Abstract [en]

    n/a

  • 4.
    Nordwall, Maria
    et al.
    Linköping University, Department of Clinical and Experimental Medicine, Division of Clinical Sciences. Linköping University, Faculty of Medicine and Health Sciences. Region Östergötland, Center of Paediatrics and Gynaecology and Obstetrics, Department of Paediatrics in Norrköping.
    Abrahamsson, Mariann
    Östergötlands Läns Landsting, Anaesthetics, Operations and Specialty Surgery Center, Department of Ophthalmology in Norrköping. Linköping University, Department of Clinical and Experimental Medicine, Division of Neuro and Inflammation Science. Linköping University, Faculty of Medicine and Health Sciences.
    Dhir, Meryl
    Linköping University, Department of Clinical and Experimental Medicine, Division of Clinical Sciences. Linköping University, Faculty of Medicine and Health Sciences. Region Östergötland, Anaesthetics, Operations and Specialty Surgery Center, Department of Ophthalmology in Norrköping.
    Fredrikson, Mats
    Linköping University, Department of Clinical and Experimental Medicine, Division of Neuro and Inflammation Science. Linköping University, Faculty of Medicine and Health Sciences.
    Ludvigsson, Johnny
    Linköping University, Department of Clinical and Experimental Medicine, Division of Clinical Sciences. Linköping University, Faculty of Medicine and Health Sciences. Region Östergötland, Center of Paediatrics and Gynaecology and Obstetrics, Department of Paediatrics in Linköping.
    Arnqvist, Hans
    Linköping University, Department of Clinical and Experimental Medicine, Division of Cell Biology. Linköping University, Faculty of Medicine and Health Sciences. Region Östergötland, Heart and Medicine Center, Department of Endocrinology.
    Impact of HbA(1c), Followed From Onset of Type 1 Diabetes, on the Development of Severe Retinopathy and Nephropathy: The VISS Study (Vascular Diabetic Complications in Southeast Sweden)2015In: Diabetes Care, ISSN 0149-5992, E-ISSN 1935-5548, Vol. 38, no 2, 308-315 p.Article in journal (Refereed)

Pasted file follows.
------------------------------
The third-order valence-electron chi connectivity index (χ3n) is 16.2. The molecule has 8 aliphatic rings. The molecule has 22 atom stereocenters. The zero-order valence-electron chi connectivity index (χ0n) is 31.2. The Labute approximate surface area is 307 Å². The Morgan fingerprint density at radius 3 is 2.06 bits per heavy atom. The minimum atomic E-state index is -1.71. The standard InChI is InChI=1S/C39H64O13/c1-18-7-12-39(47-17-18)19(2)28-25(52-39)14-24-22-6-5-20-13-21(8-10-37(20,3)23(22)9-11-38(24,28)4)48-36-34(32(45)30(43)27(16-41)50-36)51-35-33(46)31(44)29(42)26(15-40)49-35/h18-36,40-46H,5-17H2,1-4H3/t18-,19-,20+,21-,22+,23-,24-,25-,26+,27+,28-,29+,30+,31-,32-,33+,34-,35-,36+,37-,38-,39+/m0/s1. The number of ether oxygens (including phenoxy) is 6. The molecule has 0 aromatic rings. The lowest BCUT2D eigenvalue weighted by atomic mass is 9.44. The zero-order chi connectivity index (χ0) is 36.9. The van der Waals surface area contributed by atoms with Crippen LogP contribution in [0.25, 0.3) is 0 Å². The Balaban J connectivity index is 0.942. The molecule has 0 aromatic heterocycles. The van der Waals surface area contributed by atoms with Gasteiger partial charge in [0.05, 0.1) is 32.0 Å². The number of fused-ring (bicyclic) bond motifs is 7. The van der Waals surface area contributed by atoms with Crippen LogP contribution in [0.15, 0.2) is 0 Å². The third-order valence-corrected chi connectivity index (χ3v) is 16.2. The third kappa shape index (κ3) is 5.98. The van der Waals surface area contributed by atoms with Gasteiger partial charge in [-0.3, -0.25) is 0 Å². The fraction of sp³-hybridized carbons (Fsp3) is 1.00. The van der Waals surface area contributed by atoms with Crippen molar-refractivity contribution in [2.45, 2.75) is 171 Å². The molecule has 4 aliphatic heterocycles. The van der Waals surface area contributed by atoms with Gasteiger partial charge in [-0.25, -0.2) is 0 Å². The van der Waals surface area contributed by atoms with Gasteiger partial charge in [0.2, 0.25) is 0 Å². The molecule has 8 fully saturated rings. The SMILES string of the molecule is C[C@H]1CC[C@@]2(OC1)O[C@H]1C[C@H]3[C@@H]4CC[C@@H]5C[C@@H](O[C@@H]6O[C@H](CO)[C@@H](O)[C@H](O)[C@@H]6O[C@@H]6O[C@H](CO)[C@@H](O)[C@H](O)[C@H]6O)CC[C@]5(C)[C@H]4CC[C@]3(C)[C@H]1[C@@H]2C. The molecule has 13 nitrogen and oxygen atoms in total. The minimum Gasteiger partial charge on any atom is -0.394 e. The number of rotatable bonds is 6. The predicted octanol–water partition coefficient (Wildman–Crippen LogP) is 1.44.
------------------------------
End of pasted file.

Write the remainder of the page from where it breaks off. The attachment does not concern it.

Abstract [en]

    OBJECTIVEHbA(1c) is strongly related to the development of diabetes complications, but it is still controversial which HbA(1c) level to strive for in the treatment of type 1 diabetes. The aim of the current study was to evaluate HbA(1c), followed from diagnosis, as a predictor of severe microvascular complications and to formulate HbA(1c) target levels for treatment.RESEARCH DESIGN AND METHODSA longitudinal observation study followed an unselected population of 451 patients diagnosed with type 1 diabetes during 1983-1987 before the age of 35 years in a region of Southeast Sweden. Retinopathy was evaluated by fundus photography and nephropathy data collected from medical records. HbA(1c) was measured starting from diagnosis and during the whole follow-up period of 20-24 years. Long-term weighted mean HbA(1c) was then calculated. Complications were analyzed in relation to HbA(1c) levels.RESULTSThe incidence of proliferative retinopathy and persistent macroalbuminuria increased sharply and occurred earlier with increasing long-term mean HbA(1c). None of the 451 patients developed proliferative retinopathy or persistent macroalbuminuria below long-term weighted mean HbA(1c) 7.6% (60 mmol/mol); 51% of the patients with long-term mean HbA(1c) above 9.5% (80 mmol/mol) developed proliferative retinopathy and 23% persistent macroalbuminuria.CONCLUSIONSLong-term weighted mean HbA(1c), measured from diagnosis, is closely associated with the development of severe complications in type 1 diabetes. Keeping HbA(1c) below 7.6% (60 mmol/mol) as a treatment target seems to prevent proliferative retinopathy and persistent macroalbuminuria for up to 20 years.

  • 5.
    Nordwall, Maria
    et al.